Incyte to Barter IP for Drug Leads
Incyte CEO Paul Friedman said last week that the company is making progress in its plan to morph into a therapeutic drug discovery and development company.
In a conference call to discuss the company’s first-quarter 2002 earnings, Friedman said that Incyte opened its Newark, Del., chemistry lab ahead of schedule and hired 50 pharmaceutical researchers to man the facility.
Additionally, Friedman said the company intends to leverage its intellectual property holdings in order to jump-start its pipeline. While Friedman mentioned previously that the company intends to use its information assets “strategically” under his watch, he provided further details on what this means for the first time last week.
“The strength and breadth of Incyte’s intellectual property portfolio allows for significant revenue opportunity in licensing that could consist of up-front payments followed by royalties upon commercialization of a developed therapeutic product. To accelerate our discovery and development initiative we could, for example, trade an up-front milestone or other payments for a licensed lead compound or to more fully participate in the development efforts, yielding greater downstream value to Incyte,” he said.
Will Incyte’s partners be willing to barter leads for data? Friedman said he’s seen “unsolicited levels of interest” in alliances and collaborations from potential discovery and development partners. “There’s a belief that there is huge potential here in our genomic database, especially as we add functional annotation.”
Nonlinear Wins UK Development Grant for Proteomics Software
Nonlinear Dynamics of Newcastle upon Tyne, UK, has won a £435,000 ($638,000) award from the UK’s Department of Trade and Industry to support development of its Progenera bioinformatics platform.
Progenera, a client/server-based database system to track and mine 2D gel data, is due for initial release in August 2002. The DTI award will enable the company to further develop the system over the next year and a half, said Nonlinear CEO Will Dracup.
Specifically, the company plans to modify the existing engine to run on a distributed computing architecture. Dracup said Nonlinear also plans to add support for mass spec and genomics data and ICAT. While “the jury’s still out” on whether ICAT technology will ever replace 2D gels as the separation approach of choice, Dracup said he sees the two technologies being used in conjunction in the future.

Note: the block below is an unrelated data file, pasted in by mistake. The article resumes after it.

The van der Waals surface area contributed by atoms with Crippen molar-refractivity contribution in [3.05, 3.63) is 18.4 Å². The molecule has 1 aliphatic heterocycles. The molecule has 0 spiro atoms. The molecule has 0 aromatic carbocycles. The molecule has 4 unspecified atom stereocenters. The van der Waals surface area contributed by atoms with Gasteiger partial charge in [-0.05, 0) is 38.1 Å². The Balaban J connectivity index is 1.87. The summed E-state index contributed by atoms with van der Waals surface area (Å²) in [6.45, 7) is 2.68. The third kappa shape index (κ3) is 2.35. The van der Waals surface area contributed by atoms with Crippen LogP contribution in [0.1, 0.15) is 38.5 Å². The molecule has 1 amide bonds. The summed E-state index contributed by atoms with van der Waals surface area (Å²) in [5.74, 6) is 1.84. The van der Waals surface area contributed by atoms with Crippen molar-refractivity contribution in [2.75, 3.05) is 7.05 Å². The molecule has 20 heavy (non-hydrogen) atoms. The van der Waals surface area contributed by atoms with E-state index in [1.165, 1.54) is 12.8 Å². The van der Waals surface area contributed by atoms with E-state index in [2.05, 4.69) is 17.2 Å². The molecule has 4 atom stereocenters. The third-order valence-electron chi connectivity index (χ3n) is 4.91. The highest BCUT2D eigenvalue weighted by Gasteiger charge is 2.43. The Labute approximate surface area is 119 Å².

GeneData Snags Stanford As Customer for Expressionist System
GeneData Inc., the US subsidiary of Swiss bioinformatics company GeneData, has licensed its Expressionist enterprise microarray analysis system to the Stanford University School of Medicine, the company said last week.
The agreement is a significant win for GeneData, which has been trying to raise its profile in the US microarray community.
Eugene Yang, a researcher in Stanford’s division of cardiovascular medicine, said the lab considered other products, such as Rosetta’s Resolver, but went with Expressionist because of its lower price tag.
Yang said that most microarray data generated at Stanford is housed in the university’s microarray facility, but the cardiovascular lab wanted to store and control its own data, which required the enterprise system. Noting that his group uses the publicly available tools developed by Pat Brown and other Stanford-based microarray analysis pioneers, Yang said the commercial system “offers additional tools you can’t get from public software.”
MAGE Programming Jamboree Hits Seattle
The MGED working group will hold a programming jamboree at the Fred Hutchinson Cancer Research Center in Seattle May 20-24 that will focus on the MAGE microarray data standard.
The first day of the meeting will be open to the public. Members of the microarray community will have the opportunity to learn about MAGE, the MAGE-ML markup language, MAGE-OM object model, and MAGEstk software toolkit.
The programming marathon will follow the seminar, and will focus on completing the Java, Perl, and C++ APIs for MAGEstk. Programmers will also work on improving the “persistence layer” that interfaces with the MAGE object to automatically generate a MAGE-compatible database schema.